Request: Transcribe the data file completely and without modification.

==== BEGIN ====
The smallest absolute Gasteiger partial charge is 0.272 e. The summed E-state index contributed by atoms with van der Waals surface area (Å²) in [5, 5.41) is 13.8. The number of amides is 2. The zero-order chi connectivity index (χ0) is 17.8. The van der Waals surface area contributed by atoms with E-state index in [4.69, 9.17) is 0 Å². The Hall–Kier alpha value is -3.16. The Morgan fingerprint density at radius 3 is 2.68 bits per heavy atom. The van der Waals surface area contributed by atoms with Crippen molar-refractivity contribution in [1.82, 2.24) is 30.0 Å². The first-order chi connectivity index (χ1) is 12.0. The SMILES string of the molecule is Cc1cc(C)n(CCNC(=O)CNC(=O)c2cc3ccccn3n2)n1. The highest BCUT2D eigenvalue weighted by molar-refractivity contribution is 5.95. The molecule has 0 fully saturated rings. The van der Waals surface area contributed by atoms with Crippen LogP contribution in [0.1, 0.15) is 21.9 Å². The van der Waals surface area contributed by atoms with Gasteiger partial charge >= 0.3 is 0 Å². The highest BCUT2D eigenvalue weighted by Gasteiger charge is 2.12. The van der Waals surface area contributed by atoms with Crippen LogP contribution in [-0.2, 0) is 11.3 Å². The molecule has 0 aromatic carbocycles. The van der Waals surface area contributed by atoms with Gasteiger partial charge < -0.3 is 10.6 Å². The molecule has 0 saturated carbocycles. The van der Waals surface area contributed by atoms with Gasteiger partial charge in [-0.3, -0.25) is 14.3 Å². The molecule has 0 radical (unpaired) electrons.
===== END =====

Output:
The smallest absolute Gasteiger partial charge is 0.272 e. The summed E-state index contributed by atoms with van der Waals surface area (Å²) in [5, 5.41) is 13.8. The number of amides is 2. The zero-order chi connectivity index (χ0) is 17.8. The van der Waals surface area contributed by atoms with E-state index in [4.69, 9.17) is 0 Å². The Hall–Kier alpha value is -3.16. The Morgan fingerprint density at radius 3 is 2.68 bits per heavy atom. The van der Waals surface area contributed by atoms with Crippen molar-refractivity contribution in [1.82, 2.24) is 30.0 Å². The first-order chi connectivity index (χ1) is 12.0. The SMILES string of the molecule is Cc1cc(C)n(CCNC(=O)CNC(=O)c2cc3ccccn3n2)n1. The highest BCUT2D eigenvalue weighted by molar-refractivity contribution is 5.95. The molecule has 0 fully saturated rings. The van der Waals surface area contributed by atoms with Crippen LogP contribution in [0.1, 0.15) is 21.9 Å². The van der Waals surface area contributed by atoms with Gasteiger partial charge >= 0.3 is 0 Å². The highest BCUT2D eigenvalue weighted by Gasteiger charge is 2.12. The van der Waals surface area contributed by atoms with Crippen LogP contribution in [-0.2, 0) is 11.3 Å². The molecule has 0 aromatic carbocycles. The van der Waals surface area contributed by atoms with Gasteiger partial charge < -0.3 is 10.6 Å². The molecule has 0 saturated carbocycles. The van der Waals surface area contributed by atoms with Gasteiger partial charge in [-0.3, -0.25) is 14.3 Å². The molecule has 0 radical (unpaired) electrons.